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The debate over the Immaculate Conception
Carol Engelhardt Herringer

Conflict over the Immaculate Conception was one part of the debate about theology among Victorian Christians; it was also an aspect of the conversation about the nature of woman. Roman Catholics, who were required to believe in the Immaculate Conception, defined a woman who was unchanging in her sinlessness, while Protestants asserted that sinfulness was integral to each human being. This key moment in Victorian religious history, which has been largely overlooked, shows how English Christians reacted to a religious dogma with no direct scriptural evidence. This controversial topic was the one most likely to encourage broad participation from non-Anglican Protestants. Roman Catholics had a generally positive response, especially after some initial hesitation, but Protestants resoundingly rejected it. Advanced Anglicans were ambivalent: many believed the Virgin Mary to be without sin but were hesitant to declare dogmatic a belief with no scriptural basis. This debate also helps illuminate attitudes of Victorian Christians about the relationship between sexual intercourse, the body, and sin.

in Victorians and the Virgin Mary
Author: Lucy Bland

This book recounts the little-known history of the mixed-race children born to black American servicemen and white British women during the Second World War. Of the three million American soldiers stationed in Britain from 1942 to 1945, about 8 per cent (240,000) were African-American; the latter’s relationships with British women resulted in the birth of an estimated 2,000 babies. The African-American press named these children ‘brown babies’; the British called them ‘half-castes’. Black GIs, in this segregated army, were forbidden to marry their white girlfriends. Up to half of the mothers of these babies, faced with the stigma of illegitimacy and a mixed-race child, gave their children up for adoption. The outcome for these children tended to be long-term residency in children’s homes, sometimes followed by fostering and occasionally adoption, but adoption societies frequently would not take on ‘coloured’ children, who were thought to be ‘too hard to place’. There has been minimal study of these children and the difficulties they faced, such as racism in a (then) very white Britain, lack of family or a clear identity. Accessibly written and illustrated with numerous photographs, this book presents the stories of over forty of these children. While some of the accounts of early childhood are heart-breaking, there are also many uplifting narratives of finding American fathers and gaining a sense of self and of heritage.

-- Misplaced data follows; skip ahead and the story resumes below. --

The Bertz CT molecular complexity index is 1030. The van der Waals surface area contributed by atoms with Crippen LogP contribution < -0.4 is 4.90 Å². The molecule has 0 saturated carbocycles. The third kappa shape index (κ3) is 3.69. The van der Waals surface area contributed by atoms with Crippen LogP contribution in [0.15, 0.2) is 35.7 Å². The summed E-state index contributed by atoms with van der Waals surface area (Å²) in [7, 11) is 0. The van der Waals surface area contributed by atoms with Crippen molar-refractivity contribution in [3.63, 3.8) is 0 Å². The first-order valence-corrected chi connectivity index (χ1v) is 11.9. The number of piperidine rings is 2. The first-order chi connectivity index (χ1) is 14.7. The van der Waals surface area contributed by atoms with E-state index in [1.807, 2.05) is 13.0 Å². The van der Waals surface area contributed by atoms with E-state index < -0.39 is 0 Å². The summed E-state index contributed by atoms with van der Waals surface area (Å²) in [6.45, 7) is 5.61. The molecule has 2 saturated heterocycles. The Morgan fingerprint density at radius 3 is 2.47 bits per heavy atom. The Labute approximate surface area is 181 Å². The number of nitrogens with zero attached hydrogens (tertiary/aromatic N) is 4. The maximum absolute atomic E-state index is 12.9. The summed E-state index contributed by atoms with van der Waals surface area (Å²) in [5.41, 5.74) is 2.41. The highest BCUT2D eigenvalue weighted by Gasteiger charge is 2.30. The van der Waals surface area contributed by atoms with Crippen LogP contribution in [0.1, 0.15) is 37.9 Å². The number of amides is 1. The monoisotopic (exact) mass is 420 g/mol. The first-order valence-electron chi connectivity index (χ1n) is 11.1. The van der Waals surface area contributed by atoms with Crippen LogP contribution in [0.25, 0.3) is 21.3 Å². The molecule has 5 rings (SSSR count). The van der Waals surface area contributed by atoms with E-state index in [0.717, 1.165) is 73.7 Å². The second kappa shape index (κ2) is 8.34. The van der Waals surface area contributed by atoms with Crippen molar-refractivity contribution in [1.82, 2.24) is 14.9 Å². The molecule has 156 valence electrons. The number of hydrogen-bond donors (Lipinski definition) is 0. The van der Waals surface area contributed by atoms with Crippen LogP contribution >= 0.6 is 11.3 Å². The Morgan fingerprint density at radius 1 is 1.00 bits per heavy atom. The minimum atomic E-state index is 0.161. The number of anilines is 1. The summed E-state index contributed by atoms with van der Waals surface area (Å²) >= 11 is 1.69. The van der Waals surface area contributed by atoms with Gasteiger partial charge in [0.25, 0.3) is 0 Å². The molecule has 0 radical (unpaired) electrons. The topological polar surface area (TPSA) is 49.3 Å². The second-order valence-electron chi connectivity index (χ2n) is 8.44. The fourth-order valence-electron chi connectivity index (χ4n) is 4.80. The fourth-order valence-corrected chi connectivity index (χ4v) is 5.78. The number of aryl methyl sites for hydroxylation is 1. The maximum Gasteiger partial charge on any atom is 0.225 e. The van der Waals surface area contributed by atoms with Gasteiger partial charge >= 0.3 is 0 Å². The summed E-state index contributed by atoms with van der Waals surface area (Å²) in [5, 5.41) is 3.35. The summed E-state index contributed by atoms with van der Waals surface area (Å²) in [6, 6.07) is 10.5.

A conceptual history 1200–1900

This collection explores how concepts of intellectual or learning disability evolved from a range of influences, gradually developing from earlier and decidedly distinct concepts, including ‘idiocy’ and ‘folly’, which were themselves generated by very specific social and intellectual environments. With essays extending across legal, educational, literary, religious, philosophical, and psychiatric histories, this collection maintains a rigorous distinction between historical and contemporary concepts in demonstrating how intellectual disability and related notions were products of the prevailing social, cultural, and intellectual environments in which they took form, and themselves performed important functions within these environments. Focusing on British and European material from the middle ages to the late nineteenth century, this collection asks ‘How and why did these concepts form?’ ‘How did they connect with one another?’ and ‘What historical circumstances contributed to building these connections?’ While the emphasis is on conceptual history or a history of ideas, these essays also address the consequences of these defining forces for the people who found themselves enclosed by the shifting definitional field.

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Encountering Irigaray
Morny Joy